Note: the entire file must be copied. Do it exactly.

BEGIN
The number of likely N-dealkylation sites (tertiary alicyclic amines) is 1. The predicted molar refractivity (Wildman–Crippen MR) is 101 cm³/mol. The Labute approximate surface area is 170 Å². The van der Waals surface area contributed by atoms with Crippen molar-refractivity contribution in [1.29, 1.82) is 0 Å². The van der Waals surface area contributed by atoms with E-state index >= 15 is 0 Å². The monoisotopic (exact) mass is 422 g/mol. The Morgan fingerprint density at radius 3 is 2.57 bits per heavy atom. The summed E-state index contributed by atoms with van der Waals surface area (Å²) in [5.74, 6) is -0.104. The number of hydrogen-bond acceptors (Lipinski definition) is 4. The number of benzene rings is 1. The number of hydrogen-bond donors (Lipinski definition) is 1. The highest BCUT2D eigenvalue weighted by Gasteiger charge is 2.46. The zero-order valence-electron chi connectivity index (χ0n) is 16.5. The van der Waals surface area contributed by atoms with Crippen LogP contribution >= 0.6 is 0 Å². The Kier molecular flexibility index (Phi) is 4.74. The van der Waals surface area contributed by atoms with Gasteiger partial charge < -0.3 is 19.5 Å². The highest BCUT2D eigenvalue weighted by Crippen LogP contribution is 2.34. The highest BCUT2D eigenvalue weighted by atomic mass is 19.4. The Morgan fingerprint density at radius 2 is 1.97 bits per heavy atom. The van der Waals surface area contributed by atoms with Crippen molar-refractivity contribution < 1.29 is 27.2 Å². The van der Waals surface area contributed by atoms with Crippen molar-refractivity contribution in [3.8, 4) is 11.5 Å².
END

The number of likely N-dealkylation sites (tertiary alicyclic amines) is 1. The predicted molar refractivity (Wildman–Crippen MR) is 101 cm³/mol. The Labute approximate surface area is 170 Å². The van der Waals surface area contributed by atoms with Crippen molar-refractivity contribution in [1.29, 1.82) is 0 Å². The van der Waals surface area contributed by atoms with E-state index >= 15 is 0 Å². The monoisotopic (exact) mass is 422 g/mol. The Morgan fingerprint density at radius 3 is 2.57 bits per heavy atom. The summed E-state index contributed by atoms with van der Waals surface area (Å²) in [5.74, 6) is -0.104. The number of hydrogen-bond acceptors (Lipinski definition) is 4. The number of benzene rings is 1. The number of hydrogen-bond donors (Lipinski definition) is 1. The highest BCUT2D eigenvalue weighted by Gasteiger charge is 2.46. The zero-order valence-electron chi connectivity index (χ0n) is 16.5. The van der Waals surface area contributed by atoms with Crippen LogP contribution >= 0.6 is 0 Å². The Kier molecular flexibility index (Phi) is 4.74. The van der Waals surface area contributed by atoms with Gasteiger partial charge < -0.3 is 19.5 Å². The highest BCUT2D eigenvalue weighted by Crippen LogP contribution is 2.34. The highest BCUT2D eigenvalue weighted by atomic mass is 19.4. The Morgan fingerprint density at radius 2 is 1.97 bits per heavy atom. The van der Waals surface area contributed by atoms with Crippen molar-refractivity contribution < 1.29 is 27.2 Å². The van der Waals surface area contributed by atoms with Crippen molar-refractivity contribution in [3.8, 4) is 11.5 Å².